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Gently used gift cards can help you save

But be sure to check that sites selling the cards verify balances.

By Karen Datko Mar 12, 2010 12:17PM

This Deal of the Day comes from Kelli B. Grant at partner site SmartMoney.

 

Is there a way to squeeze even more out of pre-owned gift cards?

 

Yes, by pairing them with store sales and print-out coupons or online coupon codes. Secondhand gift cards are a growing market and are available from sites including PlasticJungle.com, GiftCardsAgain.com and even eBay. Discounts can be as high as 30%, depending on the popularity of the store. But if you stack them on top of other deals a retailer may be offering, you get an extra layer of savings.

 

A few caveats: Before buying a used card, check that the selling site verifies and guarantees card balances, says Steve Sultanoff, an adjunct professor of psychology at Pepperdine University in Malibu, Calif. (He regularly buys gift cards at a discount to cover his regular expenses, including 20% off Albertsons cards for groceries and 5% off Wal-Mart cards.)

 

In some cases, retailer maintenance fees may have eaten into cards. In a worst-case scenario, you could be victim of a scam. Individuals on Craigslist or eBay may keep a copy of the gift card’s serial number and use it before you have a chance to do so. Others sell cards purchased with a stolen credit card, which all get deactivated once the issuer catches wind, says Sultanoff.

 

There have been problems in the past from auction and classified ad sites where there is no way to verify the balance or even the legitimacy of the card. Sites such as PlasticJungle.com say they solve that problem with guarantees that offer a replacement card or refund if the card has a balance lower than listed at purchase, or if the merchant will not accept the card. Although some merchant policies say gift cards cannot be resold or transferred, that’s rarely a problem for consumers redeeming ones bought secondhand, says Steve Gill, a professor of accounting at San Diego State University. The point of purchasing a card is, after all, to give it to someone else. “Retailers don’t have any way of tracking ownership,” he says. (The lack of tracking is also why stores generally don’t reimburse consumers who lose gift cards.)

 

Most sellers mail you the gift cards, so this strategy works best when you can think ahead. But it’s possible to get instant gratification. In December, I snagged a $65 Under Armour gift card for $50 on eBay. The seller e-mailed me the number within minutes, enabling me to get a 23% discount on the price of a specific shirt my boyfriend requested that was, of course, not on sale. Among my other recent gift card deals: $60 in Borders cards for 17% less than face value, and a $200 BR Guest restaurant card for 20% off.

 

We’re featuring valuable coupons and sales each Friday to help you spend less on the items you buy. Found a deal we missed -- or looking for a better price on a specific item? E-mail me at kgrant@smartmoney.com or send me a tweet @kellibgrant.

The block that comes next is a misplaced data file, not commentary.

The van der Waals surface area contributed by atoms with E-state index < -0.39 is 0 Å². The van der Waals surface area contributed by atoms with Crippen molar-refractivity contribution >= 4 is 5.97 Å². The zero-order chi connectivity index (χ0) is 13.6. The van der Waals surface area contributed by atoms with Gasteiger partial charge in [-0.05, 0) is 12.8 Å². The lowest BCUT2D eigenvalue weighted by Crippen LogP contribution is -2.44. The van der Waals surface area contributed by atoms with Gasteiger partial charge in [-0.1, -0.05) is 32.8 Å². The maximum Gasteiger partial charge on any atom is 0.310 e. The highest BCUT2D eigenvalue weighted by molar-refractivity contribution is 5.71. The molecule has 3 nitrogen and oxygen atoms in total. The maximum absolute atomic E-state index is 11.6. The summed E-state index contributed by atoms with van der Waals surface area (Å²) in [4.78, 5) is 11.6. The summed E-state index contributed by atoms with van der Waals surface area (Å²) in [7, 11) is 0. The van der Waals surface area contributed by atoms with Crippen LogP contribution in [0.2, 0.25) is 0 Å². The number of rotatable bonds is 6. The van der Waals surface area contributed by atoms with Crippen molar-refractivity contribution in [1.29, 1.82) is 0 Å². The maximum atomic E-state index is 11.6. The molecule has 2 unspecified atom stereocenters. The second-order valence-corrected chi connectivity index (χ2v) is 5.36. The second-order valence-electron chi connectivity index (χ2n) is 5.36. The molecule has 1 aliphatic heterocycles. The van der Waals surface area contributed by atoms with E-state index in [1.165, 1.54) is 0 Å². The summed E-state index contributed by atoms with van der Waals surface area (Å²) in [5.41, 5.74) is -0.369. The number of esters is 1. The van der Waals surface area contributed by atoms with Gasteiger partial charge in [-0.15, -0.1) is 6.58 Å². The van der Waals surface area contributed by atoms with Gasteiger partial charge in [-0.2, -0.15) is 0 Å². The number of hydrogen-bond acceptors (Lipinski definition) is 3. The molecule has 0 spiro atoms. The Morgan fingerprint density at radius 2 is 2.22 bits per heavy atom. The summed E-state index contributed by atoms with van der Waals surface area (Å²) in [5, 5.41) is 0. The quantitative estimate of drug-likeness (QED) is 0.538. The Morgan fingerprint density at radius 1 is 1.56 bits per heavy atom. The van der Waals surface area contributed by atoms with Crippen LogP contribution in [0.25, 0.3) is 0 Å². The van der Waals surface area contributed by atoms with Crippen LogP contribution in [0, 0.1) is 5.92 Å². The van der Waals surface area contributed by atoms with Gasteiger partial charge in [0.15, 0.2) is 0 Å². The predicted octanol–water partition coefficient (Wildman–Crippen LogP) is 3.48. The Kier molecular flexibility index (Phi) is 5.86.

Entertainment Books. Through March 31, Entertainment Books are 50% off with free shipping. We’ve written about these coupon books -- which offer discounts for local businesses and national chains -- as a solution to save on expenses as varied as concerts, movie tickets and kid-friendly food. The New York book, which currently costs $17.50, has deals including 20% off (up to $25 total) at Mandee and buy-one-get-one-free breakfast sandwiches at McDonald's.

 

Coupons in the 2010 editions expire Nov. 1. Keep that date in mind when gauging if you’ll save enough to offset the cost of the book.

 

Marriott and Visa. Use your Visa card to book a room at a Marriott property by April 4 for a stay by April 18 and get a Visa-branded gift card worth up to $50. To get the deal, use code NAP at checkout. How much you’ll earn depends on how long and where you stay. One-night stays earn $15 to $25; two nights, $30 to $50. One night at the Courtyard Dallas Market Center, for example, costs $89 per night and yields $15. You’d save 17%.

Barnes & Noble. Barnes & Noble is clearing its inventory of hardcover former bestsellers for children and adults, offering a selection of 200 titles (100 for adults, 100 for kids) for $3.99 apiece. Shipping is free on orders of $25 or more.

 

Although the site estimates saving as high as 85%, it’s comparing the current price against the book’s list price. Considering that many of the titles are several years old and have paperback versions, compare before you buy to make sure the additional heft of a hardcover is your best bet. At $3.99, the hardcover of James Patterson’s 2007 “Double Cross” is 85% cheaper than its $28 list price. But you’ll save 40% compared with the $10 paperback, 56% if you’re a member of the store’s loyalty program.

 

Dunkin’ Donuts. Participating locations are offering a free medium hot or iced coffee each Monday in March. (In New York, that’s a savings of $1.79 or $2.79 each Monday for the next three weeks.) Don’t go empty-handed -- you’ll still pay tax. Not every Dunkin’ Donuts is participating, either, so call ahead and bring with you a printout of the details.

Expedia.com Hawaii packages. Expedia.com has slashed rates at select Hawaiian hotels by up to 50%. Book a hotel and air package to save even more. For example, a trip for two from New York to Oahu in early April would cost $1,920, including airfare and six nights (already 30% off) at the three-star Waikiki Resort Hotel, as well as taxes and fees. That’s $387 cheaper than booking each separately. At checkout, coupon code HVCB100 gets you an extra $100 discount (good for Hawaii packages of four nights or more when you book by March 31 and travel by April 30). You’d pay $1,820 total, $910 per person, for the weeklong trip.

 

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